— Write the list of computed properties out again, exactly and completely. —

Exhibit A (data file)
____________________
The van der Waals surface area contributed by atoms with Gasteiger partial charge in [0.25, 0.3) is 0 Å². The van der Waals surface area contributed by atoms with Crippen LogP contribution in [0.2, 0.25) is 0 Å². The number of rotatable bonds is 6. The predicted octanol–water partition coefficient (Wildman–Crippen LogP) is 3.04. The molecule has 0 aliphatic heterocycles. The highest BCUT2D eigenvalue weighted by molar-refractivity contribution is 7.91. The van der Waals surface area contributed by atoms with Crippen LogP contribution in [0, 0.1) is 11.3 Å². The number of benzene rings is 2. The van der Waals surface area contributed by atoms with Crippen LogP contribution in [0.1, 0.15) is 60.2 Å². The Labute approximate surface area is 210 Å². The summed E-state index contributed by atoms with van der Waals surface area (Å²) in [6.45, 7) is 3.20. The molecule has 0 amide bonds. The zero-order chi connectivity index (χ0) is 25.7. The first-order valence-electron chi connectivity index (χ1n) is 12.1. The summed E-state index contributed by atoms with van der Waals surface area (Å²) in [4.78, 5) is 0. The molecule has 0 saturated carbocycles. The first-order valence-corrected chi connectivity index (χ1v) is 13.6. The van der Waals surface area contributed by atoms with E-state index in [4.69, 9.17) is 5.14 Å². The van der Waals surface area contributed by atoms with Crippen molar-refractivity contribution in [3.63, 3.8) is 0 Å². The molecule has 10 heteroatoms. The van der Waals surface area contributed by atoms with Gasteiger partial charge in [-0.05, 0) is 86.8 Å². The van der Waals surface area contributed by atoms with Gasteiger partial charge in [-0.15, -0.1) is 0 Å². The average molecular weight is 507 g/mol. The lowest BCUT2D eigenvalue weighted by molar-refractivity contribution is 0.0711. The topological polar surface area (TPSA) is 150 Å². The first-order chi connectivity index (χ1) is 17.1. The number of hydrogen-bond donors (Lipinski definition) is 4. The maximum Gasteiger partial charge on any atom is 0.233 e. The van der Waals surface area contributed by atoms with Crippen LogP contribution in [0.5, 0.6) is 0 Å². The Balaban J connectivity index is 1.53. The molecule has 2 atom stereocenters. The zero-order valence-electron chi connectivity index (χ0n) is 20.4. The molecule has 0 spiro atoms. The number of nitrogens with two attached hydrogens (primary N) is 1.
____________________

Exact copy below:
The van der Waals surface area contributed by atoms with Gasteiger partial charge in [0.25, 0.3) is 0 Å². The van der Waals surface area contributed by atoms with Crippen LogP contribution in [0.2, 0.25) is 0 Å². The number of rotatable bonds is 6. The predicted octanol–water partition coefficient (Wildman–Crippen LogP) is 3.04. The molecule has 0 aliphatic heterocycles. The highest BCUT2D eigenvalue weighted by molar-refractivity contribution is 7.91. The van der Waals surface area contributed by atoms with Crippen LogP contribution in [0, 0.1) is 11.3 Å². The number of benzene rings is 2. The van der Waals surface area contributed by atoms with Crippen LogP contribution in [0.1, 0.15) is 60.2 Å². The Labute approximate surface area is 210 Å². The summed E-state index contributed by atoms with van der Waals surface area (Å²) in [6.45, 7) is 3.20. The molecule has 0 amide bonds. The zero-order chi connectivity index (χ0) is 25.7. The first-order valence-electron chi connectivity index (χ1n) is 12.1. The summed E-state index contributed by atoms with van der Waals surface area (Å²) in [4.78, 5) is 0. The molecule has 0 saturated carbocycles. The first-order valence-corrected chi connectivity index (χ1v) is 13.6. The van der Waals surface area contributed by atoms with E-state index in [4.69, 9.17) is 5.14 Å². The van der Waals surface area contributed by atoms with Crippen molar-refractivity contribution in [3.63, 3.8) is 0 Å². The molecule has 10 heteroatoms. The van der Waals surface area contributed by atoms with Gasteiger partial charge in [-0.05, 0) is 86.8 Å². The van der Waals surface area contributed by atoms with Gasteiger partial charge in [-0.15, -0.1) is 0 Å². The average molecular weight is 507 g/mol. The lowest BCUT2D eigenvalue weighted by molar-refractivity contribution is 0.0711. The topological polar surface area (TPSA) is 150 Å². The first-order chi connectivity index (χ1) is 17.1. The number of hydrogen-bond donors (Lipinski definition) is 4. The maximum Gasteiger partial charge on any atom is 0.233 e. The van der Waals surface area contributed by atoms with Crippen LogP contribution in [0.5, 0.6) is 0 Å². The Balaban J connectivity index is 1.53. The molecule has 2 atom stereocenters. The zero-order valence-electron chi connectivity index (χ0n) is 20.4. The molecule has 0 spiro atoms. The number of nitrogens with two attached hydrogens (primary N) is 1.